Allergan says it plans to advance its iconic wrinkle treatment, Botox, to late-stage clinical trials, the last step of study before a medicine is approved, based on data from a 258-patient study it [released recently].

But an outside psychiatrist who revealed the results, shared ahead of time with Forbes, says he is unconvinced by the data.

“If this is the evidence on which a claim is made to advance it to phase III, I don’t see it,” says Jeffrey Lieberman, chair of psychiatry at New York-Presbyterian/Columbia University Medical Center. “Either the results are not clear, and they’re not describing the methodology enough to see why the results should be compelling. The results as they stand are not convincing at all.”

The idea that Botox, which works by paralyzing nerves, could be used to treat depression emerged from outside Allergan’s walls. Two outside groups, one in Germany and Switzerland and the other in Maryland, conducted small, placebo-controlled studies of using a single dose of Botox to treat depression. In both studies, the results were highly compelling, leading Allergan to test the idea itself in a large study at 35 locations in the U.S.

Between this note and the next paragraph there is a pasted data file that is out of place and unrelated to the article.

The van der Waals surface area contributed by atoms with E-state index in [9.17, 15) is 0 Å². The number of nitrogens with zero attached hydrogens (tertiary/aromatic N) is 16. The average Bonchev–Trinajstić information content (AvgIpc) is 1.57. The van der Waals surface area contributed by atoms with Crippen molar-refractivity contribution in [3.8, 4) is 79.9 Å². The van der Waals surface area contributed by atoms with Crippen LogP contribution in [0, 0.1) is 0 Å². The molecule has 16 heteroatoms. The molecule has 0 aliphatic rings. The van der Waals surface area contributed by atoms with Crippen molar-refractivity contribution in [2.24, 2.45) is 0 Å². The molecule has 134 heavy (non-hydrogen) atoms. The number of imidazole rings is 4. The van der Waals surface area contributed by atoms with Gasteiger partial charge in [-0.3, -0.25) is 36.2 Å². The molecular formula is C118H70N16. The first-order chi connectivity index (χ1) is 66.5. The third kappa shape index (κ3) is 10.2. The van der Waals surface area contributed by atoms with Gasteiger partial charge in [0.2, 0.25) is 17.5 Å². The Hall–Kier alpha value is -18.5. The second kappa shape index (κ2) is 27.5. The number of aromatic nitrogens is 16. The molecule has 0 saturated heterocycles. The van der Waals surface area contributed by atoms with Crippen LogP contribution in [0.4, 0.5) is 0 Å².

In the trial Botox was given at two doses: 30 units or 50 units. There was also a placebo group. The benefit was measured using the Montgomery-Asberg Depression Rating Scale (MADRS), a questionnaire. Neither dose had a statistically significant benefit at six weeks, the predefined goal of the study.

The 30-unit dose, however, came close. The difference between 30 units of Botox and placebo at three weeks was -4.2 (p value 0.005); at six weeks it was  -3.7 (p value 0.053), and at nine it was -3.6 (p value 0.049). (Results are said to be statistically significant is the p value is less than 0.05, so this group just missed.)